Li-Ming Hu is an interdisciplinary artist who employs a carnivalesque sensibility, to explore the relationships between cultural production and the construction of subjectivities.
Windmill Community Garden
39-22 29th Street, Long Island City
Saturdays from 3pm – 6pm
July 8th, 15th, 22nd, 29th
Artist Masoom Moitra will offer arts workshops for kids in our community Saturdays during the month of July.
Workshops will be located in the Windmill Community Garden, across from Flux Factory.
To register please email email@example.com or phone 631-612-7283 or walk in.
All sessions are free and open to public– attending all of them is highly encouraged, but not compulsory.
Priority will be given to families who live in or around Queensbridge Houses, though everyone is encouraged to sign up and participate.
Knowledge is everywhere, not just in school- in your own families, communities, histories and futures! It is inside and outside of you. Join us this summer to learn how to teach and learn from yourself and everyone/ everything around you. Each session will dig into explorations of our past and how we re-invent ourselves for the future. Generations ago, we left our old homes, land, clothing, jewelry, songs, paintings, stories and languages behind, but we are always creating a new life from pieces of our history and keeping our language and culture alive in new, exciting, hopeful and creative ways.
Four artists and designers will take you through some creative art and thinking adventures around the theme of language and culture- Masoom Moitra will introduce the sessions through language art and games; Anna Pelavin will guide you into the world of visual storytelling and collaging ; Lizania Cruz will explore lessons we learn from jewelry and family heirlooms that we inherit and the new ones we create ; Umesh Mangipudi will paint language through music by excavating old songs, rhythms and tunes and transform them into new kinds of music.
The work of participants will be included as part of the exhibition and closing event at Flux Factory, as we celebrate our work through a pot luck dinner!
Young folks of all ages are welcome, but don’t forget to bring along an elder (join us all you grandmothers, mothers, aunts, neighbors, fathers, caregivers or older siblings out there)- we want them to learn from you and you to learn from them!
“Schools of Hope” are an emerging network of autonomous, satellite and camouflaging think-tanks that make space for the production of creative and intellectual knowledge, to respond to contemporary, urban issues. The source of these new, non-institutional forms of educational material and action, are communities who have historically been valued in urban societies and economies only for their physical or reproductive labor. The project is currently focused on working with immigrant families, indigenous communities, neighborhoods of color, women, youth, and elders.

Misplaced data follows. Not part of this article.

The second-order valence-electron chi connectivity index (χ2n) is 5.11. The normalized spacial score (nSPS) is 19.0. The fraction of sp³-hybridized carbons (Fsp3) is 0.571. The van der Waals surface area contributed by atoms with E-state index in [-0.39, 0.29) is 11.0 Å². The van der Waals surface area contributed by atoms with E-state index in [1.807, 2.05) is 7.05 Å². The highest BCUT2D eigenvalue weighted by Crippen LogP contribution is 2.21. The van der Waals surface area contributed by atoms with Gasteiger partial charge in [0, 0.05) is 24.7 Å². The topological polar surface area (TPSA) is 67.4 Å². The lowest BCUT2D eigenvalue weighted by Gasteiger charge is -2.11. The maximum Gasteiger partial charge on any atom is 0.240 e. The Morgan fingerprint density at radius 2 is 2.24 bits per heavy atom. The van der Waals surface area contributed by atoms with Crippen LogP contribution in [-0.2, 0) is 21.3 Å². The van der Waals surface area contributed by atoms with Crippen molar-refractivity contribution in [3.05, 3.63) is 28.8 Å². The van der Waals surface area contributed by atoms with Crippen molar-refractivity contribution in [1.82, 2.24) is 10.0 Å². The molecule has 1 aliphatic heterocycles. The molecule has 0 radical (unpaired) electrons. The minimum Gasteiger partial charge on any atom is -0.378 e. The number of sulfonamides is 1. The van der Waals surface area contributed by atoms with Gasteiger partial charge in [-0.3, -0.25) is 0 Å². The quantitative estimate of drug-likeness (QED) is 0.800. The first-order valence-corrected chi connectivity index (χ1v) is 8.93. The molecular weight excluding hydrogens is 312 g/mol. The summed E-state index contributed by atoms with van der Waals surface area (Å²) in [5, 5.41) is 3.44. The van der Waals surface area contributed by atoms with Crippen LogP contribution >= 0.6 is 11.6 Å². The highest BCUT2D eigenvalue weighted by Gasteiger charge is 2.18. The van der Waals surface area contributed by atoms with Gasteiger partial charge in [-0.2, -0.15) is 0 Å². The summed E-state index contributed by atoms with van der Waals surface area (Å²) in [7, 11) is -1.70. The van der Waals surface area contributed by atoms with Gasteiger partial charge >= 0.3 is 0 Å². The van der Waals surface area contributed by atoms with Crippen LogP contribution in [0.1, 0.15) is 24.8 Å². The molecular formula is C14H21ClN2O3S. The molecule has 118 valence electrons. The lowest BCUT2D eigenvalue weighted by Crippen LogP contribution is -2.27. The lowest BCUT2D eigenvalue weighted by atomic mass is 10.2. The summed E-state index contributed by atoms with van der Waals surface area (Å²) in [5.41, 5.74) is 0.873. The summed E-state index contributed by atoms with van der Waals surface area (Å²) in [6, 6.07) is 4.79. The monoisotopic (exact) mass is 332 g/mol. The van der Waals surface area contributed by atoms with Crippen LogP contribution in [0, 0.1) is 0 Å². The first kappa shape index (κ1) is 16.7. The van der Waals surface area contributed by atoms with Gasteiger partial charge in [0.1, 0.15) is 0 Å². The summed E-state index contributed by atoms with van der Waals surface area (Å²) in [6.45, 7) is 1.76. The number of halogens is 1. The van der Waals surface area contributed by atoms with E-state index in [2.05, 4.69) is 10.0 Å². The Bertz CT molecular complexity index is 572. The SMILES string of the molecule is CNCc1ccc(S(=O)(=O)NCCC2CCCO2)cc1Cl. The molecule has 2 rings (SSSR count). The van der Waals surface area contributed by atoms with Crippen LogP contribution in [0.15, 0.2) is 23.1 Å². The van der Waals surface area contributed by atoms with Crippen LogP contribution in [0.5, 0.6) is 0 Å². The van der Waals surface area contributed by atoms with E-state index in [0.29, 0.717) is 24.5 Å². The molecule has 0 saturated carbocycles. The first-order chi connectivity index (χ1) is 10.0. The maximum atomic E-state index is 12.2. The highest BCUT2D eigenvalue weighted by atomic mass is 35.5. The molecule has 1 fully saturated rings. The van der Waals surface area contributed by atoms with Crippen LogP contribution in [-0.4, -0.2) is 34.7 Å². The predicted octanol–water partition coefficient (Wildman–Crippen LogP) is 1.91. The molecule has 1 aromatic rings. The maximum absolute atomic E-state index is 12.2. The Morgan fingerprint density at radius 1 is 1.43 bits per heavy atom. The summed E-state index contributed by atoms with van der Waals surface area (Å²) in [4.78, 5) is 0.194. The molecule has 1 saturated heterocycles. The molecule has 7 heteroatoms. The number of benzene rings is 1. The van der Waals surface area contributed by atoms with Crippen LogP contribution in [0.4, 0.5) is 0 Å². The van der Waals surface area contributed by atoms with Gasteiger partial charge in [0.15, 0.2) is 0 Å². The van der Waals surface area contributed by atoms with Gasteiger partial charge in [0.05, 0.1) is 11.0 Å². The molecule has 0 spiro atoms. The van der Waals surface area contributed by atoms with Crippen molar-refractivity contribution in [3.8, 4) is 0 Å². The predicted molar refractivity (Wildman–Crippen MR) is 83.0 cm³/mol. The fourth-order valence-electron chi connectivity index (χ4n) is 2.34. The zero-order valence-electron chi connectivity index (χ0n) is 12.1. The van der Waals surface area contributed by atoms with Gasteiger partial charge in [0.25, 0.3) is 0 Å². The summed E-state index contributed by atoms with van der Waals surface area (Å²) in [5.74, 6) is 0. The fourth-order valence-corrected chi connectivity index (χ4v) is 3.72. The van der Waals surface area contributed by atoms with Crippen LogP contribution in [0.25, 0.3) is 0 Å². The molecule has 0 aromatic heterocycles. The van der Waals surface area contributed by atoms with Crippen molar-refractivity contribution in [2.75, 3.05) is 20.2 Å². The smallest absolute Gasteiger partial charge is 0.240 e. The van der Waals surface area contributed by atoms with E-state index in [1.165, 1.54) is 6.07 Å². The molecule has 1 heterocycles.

Masoom Moitra is a community-engaged, interdisciplinary artist and designer from Mumbai and based in Brooklyn, New York. Her work responds to issues of invisibility, labor, migration and cooperation through the creation of drawings, strategies, experiences, interactions, pedagogy and practices that respond to different forms of violence- social, political, cultural, economical, environmental and physical. In collaboration with the IMI Council (made up of residents, youth and the Queens Museum of Art), the ‘Schools of Hope’ project has previously been hosted in Immigrant Movement International in 2016, and the Sheila C. Johnson Design Center in 2017 (Urgencia Territorial: Critical Urban Design and Research towards a Just Cityscape). She has been a part of the Urban Embodiments exhibition at the Roosevelt Avenue Studio (2014, The Historic Falchi Building), Art & Renaissance exhibition (2015, The Gem Store), and the International Association of Humane Habitat exhibition (2010, travelling around India). Her research and design work with URBZ has been included at the Uneven Growth: Tactical Urbanisms for Expanding Megacities exhibition (2015, MoMA New York) and published in Domus (2010) and Indian Architect & Builder (2011).
She teaches Integrated Design at Parsons, The New School and is currently involved in the development of the first comprehensive cultural plan for New York with Hester Street Collaborative.
Schools of Hope is part of the Flux 2017 Major Exhibition, Tongue Tide.